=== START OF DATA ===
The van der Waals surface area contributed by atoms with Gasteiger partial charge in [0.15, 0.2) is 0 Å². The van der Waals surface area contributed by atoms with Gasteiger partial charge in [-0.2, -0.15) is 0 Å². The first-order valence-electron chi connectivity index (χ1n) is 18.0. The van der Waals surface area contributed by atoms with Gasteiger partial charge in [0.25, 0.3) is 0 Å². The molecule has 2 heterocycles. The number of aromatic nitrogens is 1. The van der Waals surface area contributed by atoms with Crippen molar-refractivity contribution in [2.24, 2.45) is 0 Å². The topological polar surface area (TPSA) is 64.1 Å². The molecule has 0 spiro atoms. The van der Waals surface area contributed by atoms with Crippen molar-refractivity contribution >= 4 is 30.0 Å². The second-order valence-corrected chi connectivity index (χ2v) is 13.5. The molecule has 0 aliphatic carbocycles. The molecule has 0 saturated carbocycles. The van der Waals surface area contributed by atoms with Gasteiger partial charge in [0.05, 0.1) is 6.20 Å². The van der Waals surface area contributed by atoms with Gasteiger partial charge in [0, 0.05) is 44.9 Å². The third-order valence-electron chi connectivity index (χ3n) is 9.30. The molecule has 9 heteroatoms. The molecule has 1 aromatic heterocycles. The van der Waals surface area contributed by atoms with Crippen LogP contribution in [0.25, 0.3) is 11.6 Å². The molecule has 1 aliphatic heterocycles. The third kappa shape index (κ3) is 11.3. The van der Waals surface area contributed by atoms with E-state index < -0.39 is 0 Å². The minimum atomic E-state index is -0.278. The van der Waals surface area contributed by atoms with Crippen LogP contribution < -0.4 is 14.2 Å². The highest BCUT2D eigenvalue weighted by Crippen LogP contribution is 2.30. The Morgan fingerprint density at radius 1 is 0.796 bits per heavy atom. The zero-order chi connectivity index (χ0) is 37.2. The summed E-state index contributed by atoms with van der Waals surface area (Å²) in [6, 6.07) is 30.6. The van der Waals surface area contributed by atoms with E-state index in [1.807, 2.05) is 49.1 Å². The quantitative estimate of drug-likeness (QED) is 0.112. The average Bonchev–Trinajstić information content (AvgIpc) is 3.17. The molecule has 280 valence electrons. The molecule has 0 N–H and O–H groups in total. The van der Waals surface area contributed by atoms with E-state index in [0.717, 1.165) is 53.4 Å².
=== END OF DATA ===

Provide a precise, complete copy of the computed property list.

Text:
The van der Waals surface area contributed by atoms with Gasteiger partial charge in [0.15, 0.2) is 0 Å². The van der Waals surface area contributed by atoms with Gasteiger partial charge in [-0.2, -0.15) is 0 Å². The first-order valence-electron chi connectivity index (χ1n) is 18.0. The van der Waals surface area contributed by atoms with Gasteiger partial charge in [0.25, 0.3) is 0 Å². The molecule has 2 heterocycles. The number of aromatic nitrogens is 1. The van der Waals surface area contributed by atoms with Crippen molar-refractivity contribution in [2.24, 2.45) is 0 Å². The topological polar surface area (TPSA) is 64.1 Å². The molecule has 0 spiro atoms. The van der Waals surface area contributed by atoms with Crippen molar-refractivity contribution >= 4 is 30.0 Å². The second-order valence-corrected chi connectivity index (χ2v) is 13.5. The molecule has 0 aliphatic carbocycles. The molecule has 0 saturated carbocycles. The van der Waals surface area contributed by atoms with Gasteiger partial charge in [0.05, 0.1) is 6.20 Å². The van der Waals surface area contributed by atoms with Gasteiger partial charge in [0, 0.05) is 44.9 Å². The third-order valence-electron chi connectivity index (χ3n) is 9.30. The molecule has 9 heteroatoms. The molecule has 1 aromatic heterocycles. The van der Waals surface area contributed by atoms with Crippen LogP contribution in [0.25, 0.3) is 11.6 Å². The molecule has 1 aliphatic heterocycles. The third kappa shape index (κ3) is 11.3. The van der Waals surface area contributed by atoms with E-state index < -0.39 is 0 Å². The minimum atomic E-state index is -0.278. The van der Waals surface area contributed by atoms with Crippen LogP contribution < -0.4 is 14.2 Å². The highest BCUT2D eigenvalue weighted by Crippen LogP contribution is 2.30. The Morgan fingerprint density at radius 1 is 0.796 bits per heavy atom. The zero-order chi connectivity index (χ0) is 37.2. The summed E-state index contributed by atoms with van der Waals surface area (Å²) in [6, 6.07) is 30.6. The van der Waals surface area contributed by atoms with E-state index in [1.807, 2.05) is 49.1 Å². The quantitative estimate of drug-likeness (QED) is 0.112. The average Bonchev–Trinajstić information content (AvgIpc) is 3.17. The molecule has 280 valence electrons. The molecule has 0 N–H and O–H groups in total. The van der Waals surface area contributed by atoms with E-state index in [0.717, 1.165) is 53.4 Å².